Westside Pavilion to be Remodeled Into Offices


The interior of Westside Pavilion

Facing a future as a mall with no traditional anchors, Los Angeles’ Westside Pavilion will be undergoing a major revamp to turn it into creative offices.

On March 5, Westside Pavilion owner Macerich Inc. announced it had formed a joint venture with Hudson Pacific Properties Inc. to redevelop the 600,000-square-foot mall into 500,000 square feet of creative office space. The remaining 100,000 square feet will continue to operate as an entertainment/retail space housing the Landmark Theatres, which focuses on independent and foreign films.

The joint venture will be 75 percent owned by Hudson Pacific and 25 percent by Macerich. “Our joint venture with Hudson Pacific will enable us to maximize the value of this incredibly well-situated real estate with dynamic new uses—something Macerich has always excelled at. Hudson Pacific brings great expertise in the creative-office-space segment, and we are pleased to partner with them on this exciting, high-visibility project,” said Art Coppola, Macerich’s chairman and chief executive officer.

The project’s cost is estimated to be between $425 million and $475 million. Construction is scheduled to be completed by mid-2021 on the mall, which opened in 1985. Hudson Pacific will act as the property’s day-to-day operator and developer.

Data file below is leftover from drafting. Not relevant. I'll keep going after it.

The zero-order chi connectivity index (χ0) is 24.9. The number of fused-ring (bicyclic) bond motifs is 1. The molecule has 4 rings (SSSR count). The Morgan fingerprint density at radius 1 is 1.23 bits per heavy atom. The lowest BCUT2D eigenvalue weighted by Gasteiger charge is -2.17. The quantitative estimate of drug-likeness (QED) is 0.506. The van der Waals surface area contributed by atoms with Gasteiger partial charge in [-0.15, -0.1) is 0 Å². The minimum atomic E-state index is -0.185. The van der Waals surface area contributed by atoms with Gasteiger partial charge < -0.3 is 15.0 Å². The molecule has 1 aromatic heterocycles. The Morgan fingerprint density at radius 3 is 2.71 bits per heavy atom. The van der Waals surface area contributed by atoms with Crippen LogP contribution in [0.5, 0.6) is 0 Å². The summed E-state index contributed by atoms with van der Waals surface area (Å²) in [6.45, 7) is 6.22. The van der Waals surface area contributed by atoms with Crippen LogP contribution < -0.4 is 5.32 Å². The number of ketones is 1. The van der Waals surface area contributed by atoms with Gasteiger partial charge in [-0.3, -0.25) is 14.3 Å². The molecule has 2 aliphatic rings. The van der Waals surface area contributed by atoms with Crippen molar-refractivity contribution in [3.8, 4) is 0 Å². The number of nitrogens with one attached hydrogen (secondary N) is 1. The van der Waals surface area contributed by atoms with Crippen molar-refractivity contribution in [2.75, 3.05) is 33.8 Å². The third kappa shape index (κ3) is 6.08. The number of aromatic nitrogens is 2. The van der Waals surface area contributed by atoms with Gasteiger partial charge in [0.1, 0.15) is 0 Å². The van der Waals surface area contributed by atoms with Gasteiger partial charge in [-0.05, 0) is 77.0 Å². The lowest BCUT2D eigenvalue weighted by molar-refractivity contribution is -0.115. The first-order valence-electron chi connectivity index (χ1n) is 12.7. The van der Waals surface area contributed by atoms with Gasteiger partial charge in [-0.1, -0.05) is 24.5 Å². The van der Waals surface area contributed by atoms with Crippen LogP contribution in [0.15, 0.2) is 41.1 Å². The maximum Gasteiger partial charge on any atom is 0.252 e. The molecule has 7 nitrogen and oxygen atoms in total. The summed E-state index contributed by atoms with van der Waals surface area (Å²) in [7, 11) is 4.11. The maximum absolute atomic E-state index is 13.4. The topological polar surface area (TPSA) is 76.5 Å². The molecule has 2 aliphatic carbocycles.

Victor Coleman, Hudson Pacific’s chairman and chief executive officer, said there is strong demand for creative office space on Los Angeles’ Westside. Other Westside developers have been remodeling retail properties into creative office space.

In 2016, the Platform bowed in Culver City, Calif., as a compound for retail, dining and creative offices. A year later, Platform owner Runyon Group took on leasing duties for the Row DTLA compound in downtown Los Angeles, which offers a mix of retail, dining and creative office space.

The Sears located on Colorado Avenue in Santa Monica, Calif., closed last year and is being remodeled by Seritage Growth Properties into The Mark 302, which will have creative office space on the upper levels and boutiques and eateries on the lower levels.

The decision to convert Westside Pavilion into offices was made after the mall’s two major department stores moved to Westfield Century City. Nordstrom was enticed to the mall after it underwent a $1 billion renovation, and Macy’s revamped its existing store at the mall, located only a few miles from Westside Pavilion.

Redeveloping malls and buildings into destinations with offices, retail and other uses such as fitness studios, civic buildings and doctors’ offices is part of a trend called “blended uses,” said Larry Kosmont, president of Kosmont Companies, a real-estate consultant to cities and retailers.

Developers want to build places with a multiplicity of uses. “It’s a blending of destinations. It will convince people to leave their computers long enough to go to the blended-use destination,” Kosmont said. “It’s the future of where the development business is going.”